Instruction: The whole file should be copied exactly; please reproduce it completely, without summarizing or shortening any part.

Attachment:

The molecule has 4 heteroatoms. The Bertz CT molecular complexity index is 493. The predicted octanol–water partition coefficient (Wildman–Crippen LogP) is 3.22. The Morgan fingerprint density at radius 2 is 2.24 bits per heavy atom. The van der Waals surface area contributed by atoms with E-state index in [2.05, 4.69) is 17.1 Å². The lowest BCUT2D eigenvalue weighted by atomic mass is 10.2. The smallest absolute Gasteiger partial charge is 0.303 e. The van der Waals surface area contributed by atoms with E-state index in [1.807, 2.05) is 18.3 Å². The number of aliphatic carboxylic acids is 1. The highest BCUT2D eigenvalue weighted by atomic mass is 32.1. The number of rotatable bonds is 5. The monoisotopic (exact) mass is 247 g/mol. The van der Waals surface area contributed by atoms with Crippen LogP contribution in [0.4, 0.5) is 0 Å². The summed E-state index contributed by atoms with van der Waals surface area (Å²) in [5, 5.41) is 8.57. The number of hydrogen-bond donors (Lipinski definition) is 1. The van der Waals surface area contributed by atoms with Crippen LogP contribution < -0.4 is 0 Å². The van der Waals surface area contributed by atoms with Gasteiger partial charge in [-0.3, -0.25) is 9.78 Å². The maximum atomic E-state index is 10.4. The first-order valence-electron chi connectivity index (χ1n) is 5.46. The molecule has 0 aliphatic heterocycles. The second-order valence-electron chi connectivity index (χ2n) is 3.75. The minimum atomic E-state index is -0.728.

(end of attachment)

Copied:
The molecule has 4 heteroatoms. The Bertz CT molecular complexity index is 493. The predicted octanol–water partition coefficient (Wildman–Crippen LogP) is 3.22. The Morgan fingerprint density at radius 2 is 2.24 bits per heavy atom. The van der Waals surface area contributed by atoms with E-state index in [2.05, 4.69) is 17.1 Å². The lowest BCUT2D eigenvalue weighted by atomic mass is 10.2. The smallest absolute Gasteiger partial charge is 0.303 e. The van der Waals surface area contributed by atoms with E-state index in [1.807, 2.05) is 18.3 Å². The number of aliphatic carboxylic acids is 1. The highest BCUT2D eigenvalue weighted by atomic mass is 32.1. The number of rotatable bonds is 5. The monoisotopic (exact) mass is 247 g/mol. The van der Waals surface area contributed by atoms with Crippen LogP contribution in [0.4, 0.5) is 0 Å². The summed E-state index contributed by atoms with van der Waals surface area (Å²) in [5, 5.41) is 8.57. The number of hydrogen-bond donors (Lipinski definition) is 1. The van der Waals surface area contributed by atoms with Crippen LogP contribution < -0.4 is 0 Å². The van der Waals surface area contributed by atoms with Gasteiger partial charge in [-0.3, -0.25) is 9.78 Å². The maximum atomic E-state index is 10.4. The first-order valence-electron chi connectivity index (χ1n) is 5.46. The molecule has 0 aliphatic heterocycles. The second-order valence-electron chi connectivity index (χ2n) is 3.75. The minimum atomic E-state index is -0.728.